Understanding vital documents in real estate transactions

First-time homebuyers encounter many new and unfamiliar elements. Countless documents are placed in front of them, and people hand them pens and tell them where to sign. Blindly signing documents for such a monumental purchase can leave a Delaware homebuyer in a tough situation, having agreed to items that he or she doesn’t realize are in the documents. With a general understanding of the documents included in most real estate transactions and by taking the time to carefully review each page, a buyer may avoid making a terrible mistake.

The first document a house hunter may encounter is the sales contract. This is a legal agreement between the buyer and seller addressing how they will handle the sale of the property and any contingencies that may occur. It usually has a breakdown of all the closing costs and who will be responsible for each. Such contracts also include details about the good-faith deposit the buyer puts down, where that money will be kept and what happens to it if the deal falls through.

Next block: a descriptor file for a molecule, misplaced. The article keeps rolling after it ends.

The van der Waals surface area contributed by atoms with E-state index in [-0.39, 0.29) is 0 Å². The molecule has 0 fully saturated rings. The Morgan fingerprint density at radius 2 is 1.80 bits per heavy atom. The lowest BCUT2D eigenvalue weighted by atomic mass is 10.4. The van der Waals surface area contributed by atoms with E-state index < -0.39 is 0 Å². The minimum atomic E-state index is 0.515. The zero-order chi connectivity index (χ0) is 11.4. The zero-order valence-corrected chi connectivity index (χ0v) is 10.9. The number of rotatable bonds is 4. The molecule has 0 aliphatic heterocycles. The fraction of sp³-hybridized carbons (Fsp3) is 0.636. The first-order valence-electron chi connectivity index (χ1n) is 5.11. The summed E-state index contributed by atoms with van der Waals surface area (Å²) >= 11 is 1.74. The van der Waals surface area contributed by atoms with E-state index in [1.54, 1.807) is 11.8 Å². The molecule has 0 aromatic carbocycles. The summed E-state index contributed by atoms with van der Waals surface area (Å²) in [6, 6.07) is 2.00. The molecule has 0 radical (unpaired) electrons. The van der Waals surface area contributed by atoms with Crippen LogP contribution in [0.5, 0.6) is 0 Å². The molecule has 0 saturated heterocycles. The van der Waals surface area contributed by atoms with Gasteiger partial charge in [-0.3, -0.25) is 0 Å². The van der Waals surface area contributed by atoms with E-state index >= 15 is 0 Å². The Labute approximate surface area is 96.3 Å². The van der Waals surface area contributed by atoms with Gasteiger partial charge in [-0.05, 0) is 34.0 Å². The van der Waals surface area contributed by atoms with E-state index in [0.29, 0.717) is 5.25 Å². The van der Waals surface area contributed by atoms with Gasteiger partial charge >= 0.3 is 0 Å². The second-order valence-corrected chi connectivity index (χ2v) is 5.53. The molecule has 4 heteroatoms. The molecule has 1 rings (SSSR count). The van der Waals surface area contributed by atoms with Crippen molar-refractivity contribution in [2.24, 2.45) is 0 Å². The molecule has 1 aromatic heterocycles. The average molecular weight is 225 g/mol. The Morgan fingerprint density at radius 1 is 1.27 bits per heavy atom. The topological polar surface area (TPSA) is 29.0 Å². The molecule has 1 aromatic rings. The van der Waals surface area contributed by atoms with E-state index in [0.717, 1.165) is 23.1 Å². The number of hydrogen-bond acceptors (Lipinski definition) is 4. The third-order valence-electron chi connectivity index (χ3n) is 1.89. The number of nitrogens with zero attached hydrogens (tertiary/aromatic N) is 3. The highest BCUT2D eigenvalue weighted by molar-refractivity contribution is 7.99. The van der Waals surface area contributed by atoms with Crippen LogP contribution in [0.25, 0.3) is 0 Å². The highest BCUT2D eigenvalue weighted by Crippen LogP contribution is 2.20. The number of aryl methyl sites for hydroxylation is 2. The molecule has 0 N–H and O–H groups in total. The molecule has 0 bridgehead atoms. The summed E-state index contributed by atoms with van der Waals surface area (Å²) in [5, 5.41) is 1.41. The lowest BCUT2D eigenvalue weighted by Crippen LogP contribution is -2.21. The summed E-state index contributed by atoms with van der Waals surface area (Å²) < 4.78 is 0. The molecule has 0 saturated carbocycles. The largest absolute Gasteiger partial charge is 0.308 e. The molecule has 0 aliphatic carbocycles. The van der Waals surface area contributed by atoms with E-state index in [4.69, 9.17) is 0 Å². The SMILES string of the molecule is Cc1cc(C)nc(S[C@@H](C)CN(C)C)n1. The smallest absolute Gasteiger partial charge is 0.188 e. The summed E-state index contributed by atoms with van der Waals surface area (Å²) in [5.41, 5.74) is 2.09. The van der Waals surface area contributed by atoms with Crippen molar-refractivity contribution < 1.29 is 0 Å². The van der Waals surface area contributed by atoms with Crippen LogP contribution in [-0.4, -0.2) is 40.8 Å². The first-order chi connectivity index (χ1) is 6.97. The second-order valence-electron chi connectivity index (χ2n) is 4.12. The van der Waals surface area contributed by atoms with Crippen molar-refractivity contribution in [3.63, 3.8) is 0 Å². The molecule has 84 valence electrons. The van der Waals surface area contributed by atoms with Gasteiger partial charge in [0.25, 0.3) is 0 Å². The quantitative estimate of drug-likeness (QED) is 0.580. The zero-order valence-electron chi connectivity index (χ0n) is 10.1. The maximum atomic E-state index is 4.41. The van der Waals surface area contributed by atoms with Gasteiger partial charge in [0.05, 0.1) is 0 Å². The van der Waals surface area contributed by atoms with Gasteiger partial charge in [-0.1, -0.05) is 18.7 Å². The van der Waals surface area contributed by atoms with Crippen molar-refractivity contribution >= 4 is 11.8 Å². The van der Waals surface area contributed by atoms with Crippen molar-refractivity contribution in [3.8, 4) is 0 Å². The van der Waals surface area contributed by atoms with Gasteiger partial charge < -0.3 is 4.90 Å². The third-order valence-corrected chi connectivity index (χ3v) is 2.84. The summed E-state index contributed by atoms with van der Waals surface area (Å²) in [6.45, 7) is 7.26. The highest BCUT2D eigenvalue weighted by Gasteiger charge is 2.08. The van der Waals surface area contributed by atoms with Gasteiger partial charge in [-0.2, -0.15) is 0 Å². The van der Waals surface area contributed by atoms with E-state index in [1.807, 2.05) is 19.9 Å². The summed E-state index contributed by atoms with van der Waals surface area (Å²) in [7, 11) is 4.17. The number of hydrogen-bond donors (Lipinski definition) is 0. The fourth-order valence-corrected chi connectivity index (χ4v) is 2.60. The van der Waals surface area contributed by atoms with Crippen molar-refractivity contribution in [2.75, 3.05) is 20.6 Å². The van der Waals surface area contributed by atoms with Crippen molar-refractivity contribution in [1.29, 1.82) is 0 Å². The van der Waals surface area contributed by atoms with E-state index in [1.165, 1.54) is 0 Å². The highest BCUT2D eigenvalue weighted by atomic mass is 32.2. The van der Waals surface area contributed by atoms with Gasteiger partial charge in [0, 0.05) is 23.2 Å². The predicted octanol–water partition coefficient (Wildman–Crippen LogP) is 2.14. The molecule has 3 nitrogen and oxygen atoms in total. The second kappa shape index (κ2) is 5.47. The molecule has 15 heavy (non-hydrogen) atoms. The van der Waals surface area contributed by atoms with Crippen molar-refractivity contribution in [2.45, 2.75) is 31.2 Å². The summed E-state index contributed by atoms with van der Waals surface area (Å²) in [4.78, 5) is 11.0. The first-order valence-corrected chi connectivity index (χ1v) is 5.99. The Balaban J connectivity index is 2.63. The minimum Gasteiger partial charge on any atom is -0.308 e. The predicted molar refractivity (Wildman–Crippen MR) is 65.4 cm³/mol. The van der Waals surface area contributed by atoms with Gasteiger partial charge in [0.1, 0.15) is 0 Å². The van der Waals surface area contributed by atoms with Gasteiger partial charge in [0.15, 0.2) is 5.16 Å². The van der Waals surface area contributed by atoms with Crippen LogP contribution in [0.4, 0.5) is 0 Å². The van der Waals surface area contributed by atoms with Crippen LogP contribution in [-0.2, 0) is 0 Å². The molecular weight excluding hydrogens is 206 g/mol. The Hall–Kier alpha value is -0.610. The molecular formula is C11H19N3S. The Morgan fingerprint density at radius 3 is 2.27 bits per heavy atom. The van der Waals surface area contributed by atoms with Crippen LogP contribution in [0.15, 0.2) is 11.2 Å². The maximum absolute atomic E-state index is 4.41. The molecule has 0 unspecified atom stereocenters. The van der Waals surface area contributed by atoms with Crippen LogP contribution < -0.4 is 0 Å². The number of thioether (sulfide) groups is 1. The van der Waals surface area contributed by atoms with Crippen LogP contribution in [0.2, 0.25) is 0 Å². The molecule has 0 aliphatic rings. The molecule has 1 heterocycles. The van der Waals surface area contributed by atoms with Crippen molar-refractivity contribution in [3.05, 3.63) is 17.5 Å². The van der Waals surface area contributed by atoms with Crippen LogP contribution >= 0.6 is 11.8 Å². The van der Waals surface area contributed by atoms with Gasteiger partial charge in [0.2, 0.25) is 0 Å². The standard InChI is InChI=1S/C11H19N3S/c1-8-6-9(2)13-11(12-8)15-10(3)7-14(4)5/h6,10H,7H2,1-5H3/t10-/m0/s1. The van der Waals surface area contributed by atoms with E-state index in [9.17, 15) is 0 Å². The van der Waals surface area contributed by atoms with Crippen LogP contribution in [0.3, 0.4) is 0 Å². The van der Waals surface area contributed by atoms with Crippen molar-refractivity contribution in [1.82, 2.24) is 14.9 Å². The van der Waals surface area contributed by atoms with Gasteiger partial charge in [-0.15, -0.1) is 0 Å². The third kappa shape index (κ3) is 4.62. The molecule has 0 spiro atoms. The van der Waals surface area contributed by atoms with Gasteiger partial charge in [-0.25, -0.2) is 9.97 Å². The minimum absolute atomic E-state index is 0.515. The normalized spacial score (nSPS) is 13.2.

A buyer’s right to have the property inspected should typically be included in a real estate contract. However, the buyer should understand the contingency language. For example, how much time will the buyer have to complete the inspection? Will the buyer have the right to ask the seller to make any repairs that the inspection report recommends? If the inspection reveals serious flaws, will the buyer be able to walk away without forfeiting the deposit?

These are only a few questions that could have a major impact on the financial outcome for a homebuyer. A buyer signing a contract on a piece of property may feel nervous or pressured to sign quickly, or may be embarrassed for not understanding the legal language in the document. This is one reason why the assistance of an attorney during Delaware real estate transactions can provide the buyer with a clear advantage.

Source: auction.com, “Before You Buy That Home: 5 Important Items to Understand on a Real Estate Contract”, Ethan Roberts, Accessed on Nov. 24, 2017



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